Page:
As desirable as compatible evolution often is, sometimes a language may not want to allow it. In this model, a consumer will generate a fault if it finds a component it doesn_t understand. An example might be a security specification where a consumer must understand each and every extension. This suffers from the significant drawback that it does not allow compatible changes to occur in the language, as any changes require both consumer and producer to change.

7 Versioning

A language designer decides how new versions of their language, as well as extensions, are related to previous versions. They decide how to use namespace names, component names for their language, as well as possibly introducing versioning-specific components such as version identifiers and incompatible extension identifiers. When a new version of a language is required, the author must make a decision about the namespace name for names in the new language.

Version identification has traditionally been done with a decimal separating the major versions from the minor versions, ie _8.1_, _1.0_. Often the definition of a _major_ change is that it is incompatible, and the definition of a _minor_ change is that it is forwards- and/or backwards - compatible. Usually the first broadly available version starts at _1.0_. A compatible version change from 1.0 might be identified as _1.1_ and an incompatible change as _2.0_. It should be noted that this is idealistic as there abundant cases where this system does not hold. New major version identifiers are often aligned with product releases, or incompatible changes identified as a _minor_ change. A good example of an incompatible changed identified as a minor change is XML 1.1. XML 1.0 processors cannot process all XML 1.1 documents because XML 1.1 extended XML 1.0 where XML 1.0 does not allow such extension.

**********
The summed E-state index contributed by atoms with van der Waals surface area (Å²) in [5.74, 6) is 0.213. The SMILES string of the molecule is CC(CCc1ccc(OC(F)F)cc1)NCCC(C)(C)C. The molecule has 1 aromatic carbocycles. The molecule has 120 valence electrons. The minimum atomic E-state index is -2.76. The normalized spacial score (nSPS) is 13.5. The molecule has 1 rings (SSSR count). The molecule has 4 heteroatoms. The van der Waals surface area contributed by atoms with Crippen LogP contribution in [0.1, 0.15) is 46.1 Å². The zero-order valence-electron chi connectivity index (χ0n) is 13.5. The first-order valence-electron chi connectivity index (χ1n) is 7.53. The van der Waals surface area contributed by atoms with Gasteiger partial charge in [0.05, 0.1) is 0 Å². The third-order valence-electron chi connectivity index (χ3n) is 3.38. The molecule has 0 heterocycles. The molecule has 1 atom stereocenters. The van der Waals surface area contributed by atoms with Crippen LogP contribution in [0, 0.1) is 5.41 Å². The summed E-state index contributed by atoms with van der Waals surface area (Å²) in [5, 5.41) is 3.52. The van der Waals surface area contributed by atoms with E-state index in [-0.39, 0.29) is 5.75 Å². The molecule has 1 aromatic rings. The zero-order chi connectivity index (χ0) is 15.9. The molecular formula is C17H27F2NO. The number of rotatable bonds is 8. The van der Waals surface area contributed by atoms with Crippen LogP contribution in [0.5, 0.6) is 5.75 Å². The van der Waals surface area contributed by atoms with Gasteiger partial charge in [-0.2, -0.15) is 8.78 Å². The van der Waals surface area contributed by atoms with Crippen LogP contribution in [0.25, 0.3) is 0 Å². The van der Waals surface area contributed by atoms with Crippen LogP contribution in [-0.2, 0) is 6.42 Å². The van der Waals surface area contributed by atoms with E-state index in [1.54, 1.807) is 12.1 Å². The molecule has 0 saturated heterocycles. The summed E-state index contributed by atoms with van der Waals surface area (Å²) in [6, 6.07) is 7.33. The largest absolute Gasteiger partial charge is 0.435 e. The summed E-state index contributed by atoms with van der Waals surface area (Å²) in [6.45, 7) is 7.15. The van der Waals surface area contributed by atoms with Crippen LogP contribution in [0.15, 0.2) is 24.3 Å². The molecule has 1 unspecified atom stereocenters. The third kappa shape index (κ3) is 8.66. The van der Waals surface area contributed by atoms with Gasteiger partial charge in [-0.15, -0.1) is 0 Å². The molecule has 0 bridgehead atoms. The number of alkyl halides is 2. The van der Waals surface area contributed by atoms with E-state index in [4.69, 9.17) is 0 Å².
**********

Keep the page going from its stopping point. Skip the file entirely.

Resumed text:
7.1 Versioning Strategies

Versioning is a broad and complex issue. Different communities have different notions about what constitutes a version, what constitutes a reasonable policy, and what the appropriate behavior is in the face of deviations from that policy. Historically, it has always proved more complicated in practice than in theory.

In broad terms, the approaches to versioning fall into a number of classes ranging from "none" to a "big bang":

There's no single approach that's always correct. Different application domains will choose different approaches. But by the same token, the approaches that are available depend on other choices, especially with respect to namespaces. This dependency makes it imperative to plan for versioning from the start. If you don't plan for versioning from the start, when you do decide to adopt a plan for versioning, you may be constrained in the available approaches by decisions that you've already made.

A language goes through a common lifecycle of iterative development followed by deployment. These place in the lifecycle will affect the selection of the versioning strategy

Just as there are a number of approaches, there are a number of strategies for implementing an approach. The internet - including MIME, markup languages, and XML languages have succesfully used various strategies, either singly or in combination. Summaries of strategies and requirements have been produced for earlier technologies and guided XML Namespaces and Schema, such as [Web Architecture: Extensible Languages].

For any given approach, some strategies may be more appropriate than others. Among the strategies we find:

  • Must Understand. consumers must understand all of the elements and attributes received and are expected to abort processing if they do not. SOAP processors must understand headers that are explicitly identified to be mandatory.